#### Abstract

This paper presents a method for obtaining a solution for all the roots of a transcendental equation within a bounded region by finding a polynomial equation with the same roots as the transcendental equation. The proposed method is developed using Cauchy’s integral theorem for complex variables and transforms the problem of finding the roots of a transcendental equation into an equivalent problem of finding roots of a polynomial equation with exactly the same roots. The interesting result is that the coefficients of the polynomial form a vector which lies in the null space of a Hankel matrix made up of the Fourier series coefficients of the inverse of the original transcendental equation. Then the explicit solution can be readily obtained using the complex fast Fourier transform. To conclude, the authors present an example by solving for the first three eigenvalues of the 1D transient heat conduction problem.

#### 1. Introduction

The determination of roots of transcendental functions is a problem commonly encountered in a broad spectrum of engineering applications, such as heat transfer (e.g., [1–4]), dynamics and control (e.g., [5]), sound and vibration (e.g., [6, 7]), and quantum mechanics (e.g., [8]). There exist a wide variety of numerical methods that are useful for approximating the solution to any desired degree of accuracy. General descriptions of common root finding techniques are available in most textbooks in the area of numerical analysis, for example, Chapra and Canale [9].

Explicit methods have also been developed to find roots of transcendental equations. Explicit solutions can provide more insight into the problem under consideration. They are also useful, for example, in the development of analytical derivatives for uncertainty analyses and sensitivity studies or for checking convergence of approximate root finding techniques [3]. Leathers and McCormick [10] addressed a methodology for obtaining explicit solutions to several transcendental problems arising in heat transfer. The general approach used was based on methods of Muskhelishvili [11] and was developed by Burniston and Siewert [12]. This approach “depends on formulating an appropriate Riemann problem of complex variable theory and then expressing the solution of the transcendental equation in terms of a canonical solution of that problem” [10]. Luck and Stevens [13] formulated an explicit expression for a single root of any analytic transcendental function. Their method is based on Cauchy’s integral theorem and uses only basic concepts of complex integration to determine the root of a function by locating the singularity of the reciprocal of the function. It has now been found that this idea was initially proposed by Jackson [14, 15]. The current paper extends their idea presenting a method for finding several roots of transcendental equations within a bounded region by transforming the problem into an equivalent problem of finding roots of a polynomial equation with exactly the same roots. It follows that an explicit solution is readily available through the complex fast Fourier transform (cfft) when dealing with up to four roots at a time. For five or more roots the solution is implicit according to the Abel-Ruffini theorem [16]. The implicitness of finding roots of fifth- and higher-order polynomials is not really an issue as algorithms designed for this task are readily available (McNamee [17–20], McNamee and Pan [21]) or larger problems can be divided into smaller problems by analyzing nonoverlapping bounded regions with four roots or less in each region.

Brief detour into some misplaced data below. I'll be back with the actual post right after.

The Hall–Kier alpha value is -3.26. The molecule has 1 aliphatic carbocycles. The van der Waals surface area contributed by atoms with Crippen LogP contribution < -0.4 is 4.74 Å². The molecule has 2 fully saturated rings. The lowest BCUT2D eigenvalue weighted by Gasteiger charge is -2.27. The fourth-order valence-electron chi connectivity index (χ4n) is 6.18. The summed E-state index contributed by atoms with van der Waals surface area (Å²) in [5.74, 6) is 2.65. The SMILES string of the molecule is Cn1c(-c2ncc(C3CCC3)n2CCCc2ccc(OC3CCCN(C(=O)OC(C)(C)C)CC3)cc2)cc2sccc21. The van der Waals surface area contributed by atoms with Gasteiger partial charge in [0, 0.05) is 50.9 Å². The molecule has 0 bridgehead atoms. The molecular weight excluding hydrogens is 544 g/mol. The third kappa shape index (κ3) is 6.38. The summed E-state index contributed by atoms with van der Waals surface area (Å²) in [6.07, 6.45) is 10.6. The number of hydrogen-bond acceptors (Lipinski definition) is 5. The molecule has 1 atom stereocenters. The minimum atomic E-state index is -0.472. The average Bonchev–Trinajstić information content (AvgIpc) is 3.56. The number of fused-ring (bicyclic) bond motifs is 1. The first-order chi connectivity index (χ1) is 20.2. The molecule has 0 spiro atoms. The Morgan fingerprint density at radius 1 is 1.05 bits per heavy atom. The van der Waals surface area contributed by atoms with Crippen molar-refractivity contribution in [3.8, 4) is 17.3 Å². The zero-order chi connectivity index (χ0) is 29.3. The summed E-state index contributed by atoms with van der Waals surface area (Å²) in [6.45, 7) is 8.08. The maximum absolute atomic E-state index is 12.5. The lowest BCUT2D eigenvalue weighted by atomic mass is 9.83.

#### 2. Method Development

Suppose is a transcendental function with roots within an interval of width and center such that . Let be an th-order polynomial with roots located at exactly the same locations as the roots of in the interval . The ratio is an analytic function in the interval because the poles of in the interval are cancelled out by the roots of . The next step in the analysis is to normalize the variable of interest. Letsuch that . Functions and can be recast aswhereand is the number of roots in the interval.

Now consider the function in the interval . If the analysis is extended into the complex plane (by substituting the real variable with the complex variable ), integration around a circular path of radius 1 yieldswhich is a consequence of Cauchy’s theorem regarding the line integral of a function that is analytic on and inside of the contour defined by the closed path of integration.

Equation (4) can be used to find the coefficients of polynomial as follows:

Note that, given a positive integer , it is also true thatbecause the function being integrated remains analytic when multiplied by . Following the approach presented in (5)

Following is the procedure for obtaining coefficients . First, the integrals are evaluated by substitutingLetIt follows thatAnother simplification can be implemented by definingNote that can be interpreted as the th complex Fourier series coefficient of . Finally, substituting into (7) and cancelling yield